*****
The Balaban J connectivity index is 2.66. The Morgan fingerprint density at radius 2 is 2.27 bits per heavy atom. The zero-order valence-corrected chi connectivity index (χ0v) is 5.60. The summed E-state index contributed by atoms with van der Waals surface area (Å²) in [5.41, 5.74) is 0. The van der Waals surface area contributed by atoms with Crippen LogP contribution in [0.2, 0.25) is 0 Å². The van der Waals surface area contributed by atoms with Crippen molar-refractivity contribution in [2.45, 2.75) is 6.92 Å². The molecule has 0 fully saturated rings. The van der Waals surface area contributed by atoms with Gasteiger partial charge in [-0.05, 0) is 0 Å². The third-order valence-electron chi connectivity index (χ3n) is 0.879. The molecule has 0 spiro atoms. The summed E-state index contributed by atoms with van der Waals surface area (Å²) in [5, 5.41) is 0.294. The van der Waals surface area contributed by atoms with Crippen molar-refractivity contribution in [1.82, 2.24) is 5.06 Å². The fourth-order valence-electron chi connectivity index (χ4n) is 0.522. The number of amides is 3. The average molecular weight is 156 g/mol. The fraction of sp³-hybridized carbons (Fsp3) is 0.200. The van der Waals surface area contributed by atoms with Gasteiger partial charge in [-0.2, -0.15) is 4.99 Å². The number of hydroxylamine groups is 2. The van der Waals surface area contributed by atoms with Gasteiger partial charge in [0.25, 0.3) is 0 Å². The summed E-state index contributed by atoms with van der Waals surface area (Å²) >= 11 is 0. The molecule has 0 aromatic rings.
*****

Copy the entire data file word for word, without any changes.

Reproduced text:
The Balaban J connectivity index is 2.66. The Morgan fingerprint density at radius 2 is 2.27 bits per heavy atom. The zero-order valence-corrected chi connectivity index (χ0v) is 5.60. The summed E-state index contributed by atoms with van der Waals surface area (Å²) in [5.41, 5.74) is 0. The van der Waals surface area contributed by atoms with Crippen LogP contribution in [0.2, 0.25) is 0 Å². The van der Waals surface area contributed by atoms with Crippen molar-refractivity contribution in [2.45, 2.75) is 6.92 Å². The molecule has 0 fully saturated rings. The van der Waals surface area contributed by atoms with Gasteiger partial charge in [-0.05, 0) is 0 Å². The third-order valence-electron chi connectivity index (χ3n) is 0.879. The molecule has 0 spiro atoms. The summed E-state index contributed by atoms with van der Waals surface area (Å²) in [5, 5.41) is 0.294. The van der Waals surface area contributed by atoms with Crippen molar-refractivity contribution in [1.82, 2.24) is 5.06 Å². The fourth-order valence-electron chi connectivity index (χ4n) is 0.522. The number of amides is 3. The average molecular weight is 156 g/mol. The fraction of sp³-hybridized carbons (Fsp3) is 0.200. The van der Waals surface area contributed by atoms with Gasteiger partial charge in [-0.2, -0.15) is 4.99 Å². The number of hydroxylamine groups is 2. The van der Waals surface area contributed by atoms with Gasteiger partial charge in [0.25, 0.3) is 0 Å². The summed E-state index contributed by atoms with van der Waals surface area (Å²) >= 11 is 0. The molecule has 0 aromatic rings.